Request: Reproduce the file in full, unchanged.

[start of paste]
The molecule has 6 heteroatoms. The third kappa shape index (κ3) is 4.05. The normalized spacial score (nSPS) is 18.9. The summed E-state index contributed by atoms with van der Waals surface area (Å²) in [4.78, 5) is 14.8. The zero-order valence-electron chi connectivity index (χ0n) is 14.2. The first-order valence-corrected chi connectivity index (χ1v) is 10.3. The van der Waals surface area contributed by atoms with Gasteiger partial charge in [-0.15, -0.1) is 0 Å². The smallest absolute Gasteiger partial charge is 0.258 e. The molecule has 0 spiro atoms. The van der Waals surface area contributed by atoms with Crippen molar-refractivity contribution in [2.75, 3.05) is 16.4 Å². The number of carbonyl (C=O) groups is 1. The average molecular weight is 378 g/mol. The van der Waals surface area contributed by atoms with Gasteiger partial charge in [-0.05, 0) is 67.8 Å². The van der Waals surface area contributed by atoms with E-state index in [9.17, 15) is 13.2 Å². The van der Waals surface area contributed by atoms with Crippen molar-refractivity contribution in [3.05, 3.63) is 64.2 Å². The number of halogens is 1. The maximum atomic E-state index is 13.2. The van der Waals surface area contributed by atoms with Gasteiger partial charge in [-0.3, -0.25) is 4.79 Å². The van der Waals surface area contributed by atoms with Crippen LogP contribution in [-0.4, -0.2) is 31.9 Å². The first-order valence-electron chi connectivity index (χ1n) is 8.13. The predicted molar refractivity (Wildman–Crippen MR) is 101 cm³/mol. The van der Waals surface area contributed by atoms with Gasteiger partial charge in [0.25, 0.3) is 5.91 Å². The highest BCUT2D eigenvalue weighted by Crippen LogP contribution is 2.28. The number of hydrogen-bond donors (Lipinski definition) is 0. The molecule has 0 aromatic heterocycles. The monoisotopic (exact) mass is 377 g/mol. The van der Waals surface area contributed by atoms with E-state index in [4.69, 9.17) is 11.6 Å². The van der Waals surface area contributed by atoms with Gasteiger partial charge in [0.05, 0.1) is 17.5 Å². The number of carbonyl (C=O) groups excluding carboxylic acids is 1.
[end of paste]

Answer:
The molecule has 6 heteroatoms. The third kappa shape index (κ3) is 4.05. The normalized spacial score (nSPS) is 18.9. The summed E-state index contributed by atoms with van der Waals surface area (Å²) in [4.78, 5) is 14.8. The zero-order valence-electron chi connectivity index (χ0n) is 14.2. The first-order valence-corrected chi connectivity index (χ1v) is 10.3. The van der Waals surface area contributed by atoms with Gasteiger partial charge in [-0.15, -0.1) is 0 Å². The smallest absolute Gasteiger partial charge is 0.258 e. The molecule has 0 spiro atoms. The van der Waals surface area contributed by atoms with Crippen molar-refractivity contribution in [2.75, 3.05) is 16.4 Å². The number of carbonyl (C=O) groups is 1. The average molecular weight is 378 g/mol. The van der Waals surface area contributed by atoms with Gasteiger partial charge in [-0.05, 0) is 67.8 Å². The van der Waals surface area contributed by atoms with E-state index in [9.17, 15) is 13.2 Å². The van der Waals surface area contributed by atoms with Crippen molar-refractivity contribution in [3.05, 3.63) is 64.2 Å². The number of halogens is 1. The maximum atomic E-state index is 13.2. The van der Waals surface area contributed by atoms with Gasteiger partial charge in [-0.3, -0.25) is 4.79 Å². The van der Waals surface area contributed by atoms with Crippen LogP contribution in [-0.4, -0.2) is 31.9 Å². The first-order valence-electron chi connectivity index (χ1n) is 8.13. The predicted molar refractivity (Wildman–Crippen MR) is 101 cm³/mol. The van der Waals surface area contributed by atoms with Gasteiger partial charge in [0.25, 0.3) is 5.91 Å². The highest BCUT2D eigenvalue weighted by Crippen LogP contribution is 2.28. The number of hydrogen-bond donors (Lipinski definition) is 0. The molecule has 0 aromatic heterocycles. The monoisotopic (exact) mass is 377 g/mol. The van der Waals surface area contributed by atoms with E-state index in [4.69, 9.17) is 11.6 Å². The van der Waals surface area contributed by atoms with Gasteiger partial charge in [0.05, 0.1) is 17.5 Å². The number of carbonyl (C=O) groups excluding carboxylic acids is 1.